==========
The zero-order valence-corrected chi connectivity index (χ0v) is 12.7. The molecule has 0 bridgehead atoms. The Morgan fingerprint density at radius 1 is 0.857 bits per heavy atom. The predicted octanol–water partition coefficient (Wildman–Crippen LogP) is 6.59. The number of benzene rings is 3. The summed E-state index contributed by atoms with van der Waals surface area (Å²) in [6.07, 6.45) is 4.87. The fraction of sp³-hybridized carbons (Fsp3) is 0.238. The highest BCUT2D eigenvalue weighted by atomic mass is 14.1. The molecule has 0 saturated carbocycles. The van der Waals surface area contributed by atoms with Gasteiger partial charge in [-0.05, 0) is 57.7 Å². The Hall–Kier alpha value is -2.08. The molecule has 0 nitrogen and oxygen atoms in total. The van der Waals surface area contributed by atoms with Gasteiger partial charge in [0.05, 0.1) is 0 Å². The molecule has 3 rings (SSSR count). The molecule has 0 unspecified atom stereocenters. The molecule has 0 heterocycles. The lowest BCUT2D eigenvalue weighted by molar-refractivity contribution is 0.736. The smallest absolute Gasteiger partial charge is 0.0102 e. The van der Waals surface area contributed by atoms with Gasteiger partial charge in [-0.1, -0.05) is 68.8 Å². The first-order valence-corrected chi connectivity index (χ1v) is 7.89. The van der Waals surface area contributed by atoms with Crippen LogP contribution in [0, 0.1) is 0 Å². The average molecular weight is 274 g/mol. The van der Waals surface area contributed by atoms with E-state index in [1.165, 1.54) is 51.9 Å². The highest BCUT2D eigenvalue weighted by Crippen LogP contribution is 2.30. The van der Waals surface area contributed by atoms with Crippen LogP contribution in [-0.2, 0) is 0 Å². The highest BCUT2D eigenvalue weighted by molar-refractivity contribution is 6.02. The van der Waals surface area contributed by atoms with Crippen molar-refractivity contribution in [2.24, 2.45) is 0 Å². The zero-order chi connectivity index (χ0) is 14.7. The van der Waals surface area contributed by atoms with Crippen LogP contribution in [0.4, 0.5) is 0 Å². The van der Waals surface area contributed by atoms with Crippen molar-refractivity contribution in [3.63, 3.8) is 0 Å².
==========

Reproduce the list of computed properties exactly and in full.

The zero-order valence-corrected chi connectivity index (χ0v) is 12.7. The molecule has 0 bridgehead atoms. The Morgan fingerprint density at radius 1 is 0.857 bits per heavy atom. The predicted octanol–water partition coefficient (Wildman–Crippen LogP) is 6.59. The number of benzene rings is 3. The summed E-state index contributed by atoms with van der Waals surface area (Å²) in [6.07, 6.45) is 4.87. The fraction of sp³-hybridized carbons (Fsp3) is 0.238. The highest BCUT2D eigenvalue weighted by atomic mass is 14.1. The molecule has 0 saturated carbocycles. The van der Waals surface area contributed by atoms with Gasteiger partial charge in [-0.05, 0) is 57.7 Å². The Hall–Kier alpha value is -2.08. The molecule has 0 nitrogen and oxygen atoms in total. The van der Waals surface area contributed by atoms with Gasteiger partial charge in [0.05, 0.1) is 0 Å². The molecule has 3 rings (SSSR count). The molecule has 0 unspecified atom stereocenters. The molecule has 0 heterocycles. The lowest BCUT2D eigenvalue weighted by molar-refractivity contribution is 0.736. The smallest absolute Gasteiger partial charge is 0.0102 e. The van der Waals surface area contributed by atoms with Gasteiger partial charge in [-0.1, -0.05) is 68.8 Å². The first-order valence-corrected chi connectivity index (χ1v) is 7.89. The van der Waals surface area contributed by atoms with Crippen LogP contribution in [0, 0.1) is 0 Å². The average molecular weight is 274 g/mol. The van der Waals surface area contributed by atoms with E-state index in [1.165, 1.54) is 51.9 Å². The highest BCUT2D eigenvalue weighted by Crippen LogP contribution is 2.30. The van der Waals surface area contributed by atoms with Crippen LogP contribution in [-0.2, 0) is 0 Å². The highest BCUT2D eigenvalue weighted by molar-refractivity contribution is 6.02. The van der Waals surface area contributed by atoms with Crippen molar-refractivity contribution in [2.24, 2.45) is 0 Å². The zero-order chi connectivity index (χ0) is 14.7. The van der Waals surface area contributed by atoms with Crippen LogP contribution in [0.4, 0.5) is 0 Å². The van der Waals surface area contributed by atoms with Crippen molar-refractivity contribution in [3.63, 3.8) is 0 Å².